L&I is undertaking a project to recommend alternate therapies in support of patients on chronic opioid therapy (COT). We are beginning this evidence-based, patient-centered effort with a pilot, focusing on a small number of providers who have injured workers on COT.
L&I is committed to keeping Washington safe and working. By providing resources and evidence-based treatment for chronic pain, we can get workers back to work, and reduce the risks of long-term opioid use.
Our goals for the pilot are to:
- Help busy providers manage patients on chronic opioids.
- Review claims of workers on chronic opioid therapy to identify harms, barriers and gaps in care or suboptimal treatment, and offer available resources to address identified issue.
- Provide resources for patients that are easier to access and understand.
- Provide and develop educational resources for providers.
Starting February 2022, L&I will contact selected providers treating injured workers on extended opioid therapy to participate in the pilot. After initial contact, our regional nurses will visit participating clinics to provide additional resources and support providers managing patients on chronic opioids.
Visit our Resources tab for information on non-opioid therapies and patient-centered material for injured workers. In addition, you can download the flyer that explains more about the pilot.
If you have any questions about this pilot, please send us an email at pharmacymanager@Lni.wa.gov
- From 1999 to 2017, nearly 218,000 people died in the United States from overdoses involving prescription opioids.
- In Washington state, on average, 2 people died per day of an opioid overdose.
- According to the CDC, 46 people die every day from prescription opioid overdose.
- Surgeon General Vivek Murthy: “Substance use disorders represent one of the most pressing public health crises of our time.”
- In October 2017, the opioid epidemic was declared a public health emergency.
- As of 2019, about 4,600 workers are on COT.
- Combined, Jefferson, Clallam, Kitsap and Pierce counties account for 20 percent of the injured workers on COT. These counties have the highest number of injured workers on COT, nearly 900.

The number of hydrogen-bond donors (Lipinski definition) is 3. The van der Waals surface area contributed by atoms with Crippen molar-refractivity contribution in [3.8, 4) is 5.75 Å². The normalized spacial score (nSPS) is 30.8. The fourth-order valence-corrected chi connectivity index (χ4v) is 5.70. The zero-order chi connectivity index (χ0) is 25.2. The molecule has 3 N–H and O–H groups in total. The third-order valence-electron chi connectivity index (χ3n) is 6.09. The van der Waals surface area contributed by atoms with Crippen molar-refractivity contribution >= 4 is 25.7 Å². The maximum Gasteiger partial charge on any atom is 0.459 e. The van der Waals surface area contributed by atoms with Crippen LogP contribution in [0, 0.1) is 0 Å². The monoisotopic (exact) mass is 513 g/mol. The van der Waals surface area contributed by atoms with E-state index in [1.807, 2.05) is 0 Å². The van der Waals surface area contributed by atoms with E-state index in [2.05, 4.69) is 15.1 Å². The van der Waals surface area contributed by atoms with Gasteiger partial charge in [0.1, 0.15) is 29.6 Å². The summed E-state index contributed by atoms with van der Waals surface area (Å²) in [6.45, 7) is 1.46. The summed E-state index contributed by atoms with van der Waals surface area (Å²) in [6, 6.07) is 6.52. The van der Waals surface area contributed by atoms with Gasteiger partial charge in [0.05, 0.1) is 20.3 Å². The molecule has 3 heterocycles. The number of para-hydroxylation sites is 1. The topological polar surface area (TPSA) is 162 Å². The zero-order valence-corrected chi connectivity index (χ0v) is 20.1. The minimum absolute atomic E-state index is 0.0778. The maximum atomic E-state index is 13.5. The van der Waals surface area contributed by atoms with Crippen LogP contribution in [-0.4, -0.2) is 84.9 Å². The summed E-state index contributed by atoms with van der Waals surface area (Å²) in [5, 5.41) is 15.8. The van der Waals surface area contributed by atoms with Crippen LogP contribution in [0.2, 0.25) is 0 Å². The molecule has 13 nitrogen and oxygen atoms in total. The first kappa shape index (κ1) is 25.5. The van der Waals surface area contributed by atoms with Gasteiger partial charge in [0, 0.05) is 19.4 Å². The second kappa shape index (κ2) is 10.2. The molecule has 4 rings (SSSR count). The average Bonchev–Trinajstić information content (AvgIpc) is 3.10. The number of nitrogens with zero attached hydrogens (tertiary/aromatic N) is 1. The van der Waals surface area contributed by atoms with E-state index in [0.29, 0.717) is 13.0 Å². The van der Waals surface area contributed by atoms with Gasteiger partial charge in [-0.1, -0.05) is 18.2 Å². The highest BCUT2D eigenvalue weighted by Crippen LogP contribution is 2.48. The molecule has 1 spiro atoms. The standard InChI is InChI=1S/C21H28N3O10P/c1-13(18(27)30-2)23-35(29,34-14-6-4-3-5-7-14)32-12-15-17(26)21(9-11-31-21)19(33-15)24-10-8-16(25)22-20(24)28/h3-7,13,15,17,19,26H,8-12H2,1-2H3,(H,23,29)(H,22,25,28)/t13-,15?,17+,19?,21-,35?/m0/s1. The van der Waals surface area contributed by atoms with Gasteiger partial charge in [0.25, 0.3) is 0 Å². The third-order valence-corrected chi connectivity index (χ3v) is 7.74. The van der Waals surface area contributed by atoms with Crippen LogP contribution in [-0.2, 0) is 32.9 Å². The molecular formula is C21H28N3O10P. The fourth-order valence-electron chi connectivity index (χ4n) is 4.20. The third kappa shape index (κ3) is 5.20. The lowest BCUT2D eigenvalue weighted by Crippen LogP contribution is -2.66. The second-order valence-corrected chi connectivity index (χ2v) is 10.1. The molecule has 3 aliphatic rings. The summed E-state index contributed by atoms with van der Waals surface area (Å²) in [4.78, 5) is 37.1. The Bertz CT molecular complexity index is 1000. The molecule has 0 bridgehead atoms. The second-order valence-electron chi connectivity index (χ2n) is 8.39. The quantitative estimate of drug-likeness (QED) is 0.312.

- Whatcom, Skagit and Snohomish counties combined account for more than 18.5 percent or 850 injured workers on COT.
Workers are identified for inclusion in the pilot if they receive chronic opioid therapy while they have an open claim. Additional criteria are described below.
Note that, even if the opioids were prescribed for conditions unrelated to an industrial injury, as long as the worker had an open claim at the time the opioid was prescribed, they would be included as eligible pilot participants.
Chronic Opioid Therapy (COT)
Based on Prescription Monitoring Program (PMP) records, COT is defined as receiving opioids for at least 60 days during the quarter in question.
COT is associated with a significant increase in risk of mortality and serious adverse outcomes. Appropriate prescribing of COT requires a thorough evaluation with regular monitoring and documentation, such as screening for risk from comorbid conditions, checking the PMP database, assessing for clinically meaningful improvement in function (CMIF), administering random urine drug tests, and using results from screening to guide therapy. Continuing to prescribe opioids in the absence of CMIF or after the development of a severe adverse event is not considered proper and necessary care.
The pilot focuses on those workers with state fund claims who are non-represented and whose claims are a year or less in age from the date of injury.
The pilot will engage with prescribers who belong to our medical provider network and have the ability to treat L&I workers.
The pilot will include vocational providers assigned to the claim, who may be asked to participate in a discussion with claim managers (CMs) and others.
The assigned VRC for a worker identified as a candidate for the mCOT Pilot will be contacted well in advance of the scheduled a multi-disciplinary staffing with the Opioid Review Team (ORT). The staffing will include the department pharmacist, associate medical director, the CM, and a regional occupational nurse consultant. After the staffing, the worker’s attending physician will be contacted to discuss the worker-centered recovery plan, if appropriate.
In anticipation of VRC involvement in the ORT discussions, L&I has developed resources and tools specific to the mCOT Pilot. The preparation guide will assist the VRC in preparing for the staffings by identifying barriers to the worker’s vocational recovery.
The assigned VRC’s participation in the collaborative staffing is voluntary, but highly encouraged. Your expertise and experience with the worker can inform the recovery as we examine complicated claims where opioids are promoting disability. Time spent in collaborative staffing meetings is billable.
If you have questions, contact Jaymie Mai at 360-902-6792 or pharmacymanager@Lni.wa.gov.
Modified Chronic Opioid Therapy Pilot
Pilot Flyer - You can download the flyer that explains more about the project.
Provider Resources and Education
UW Medicine Pain and Opioid Consult Hotline for Clinicians – Providers can get coaching and advice for managing patients with complex chronic pain problems with opioids.
UW TelePain – Providers can get advice or consult with interprofessional pain specialists on difficult chronic pain cases.